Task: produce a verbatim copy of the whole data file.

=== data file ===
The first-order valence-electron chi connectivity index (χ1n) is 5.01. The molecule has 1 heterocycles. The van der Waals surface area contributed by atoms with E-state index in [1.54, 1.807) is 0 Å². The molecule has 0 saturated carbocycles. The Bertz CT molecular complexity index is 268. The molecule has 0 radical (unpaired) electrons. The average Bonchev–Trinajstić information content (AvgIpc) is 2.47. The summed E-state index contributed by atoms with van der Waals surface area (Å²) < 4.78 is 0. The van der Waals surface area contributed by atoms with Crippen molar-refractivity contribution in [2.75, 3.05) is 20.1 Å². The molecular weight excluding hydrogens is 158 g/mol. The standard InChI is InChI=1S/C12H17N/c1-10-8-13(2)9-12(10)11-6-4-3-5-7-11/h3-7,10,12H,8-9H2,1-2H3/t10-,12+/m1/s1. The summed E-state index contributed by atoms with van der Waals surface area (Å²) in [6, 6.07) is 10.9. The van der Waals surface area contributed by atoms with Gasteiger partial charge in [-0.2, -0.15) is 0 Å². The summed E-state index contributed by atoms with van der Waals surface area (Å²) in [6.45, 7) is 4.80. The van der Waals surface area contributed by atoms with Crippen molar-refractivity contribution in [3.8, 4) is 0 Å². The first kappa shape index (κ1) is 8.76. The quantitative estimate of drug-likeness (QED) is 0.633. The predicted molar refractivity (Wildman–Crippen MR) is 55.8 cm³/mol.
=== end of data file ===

The first-order valence-electron chi connectivity index (χ1n) is 5.01. The molecule has 1 heterocycles. The van der Waals surface area contributed by atoms with E-state index in [1.54, 1.807) is 0 Å². The molecule has 0 saturated carbocycles. The Bertz CT molecular complexity index is 268. The molecule has 0 radical (unpaired) electrons. The average Bonchev–Trinajstić information content (AvgIpc) is 2.47. The summed E-state index contributed by atoms with van der Waals surface area (Å²) < 4.78 is 0. The van der Waals surface area contributed by atoms with Crippen molar-refractivity contribution in [2.75, 3.05) is 20.1 Å². The molecular weight excluding hydrogens is 158 g/mol. The standard InChI is InChI=1S/C12H17N/c1-10-8-13(2)9-12(10)11-6-4-3-5-7-11/h3-7,10,12H,8-9H2,1-2H3/t10-,12+/m1/s1. The summed E-state index contributed by atoms with van der Waals surface area (Å²) in [6, 6.07) is 10.9. The van der Waals surface area contributed by atoms with Gasteiger partial charge in [-0.2, -0.15) is 0 Å². The summed E-state index contributed by atoms with van der Waals surface area (Å²) in [6.45, 7) is 4.80. The van der Waals surface area contributed by atoms with Crippen molar-refractivity contribution in [3.8, 4) is 0 Å². The first kappa shape index (κ1) is 8.76. The quantitative estimate of drug-likeness (QED) is 0.633. The predicted molar refractivity (Wildman–Crippen MR) is 55.8 cm³/mol.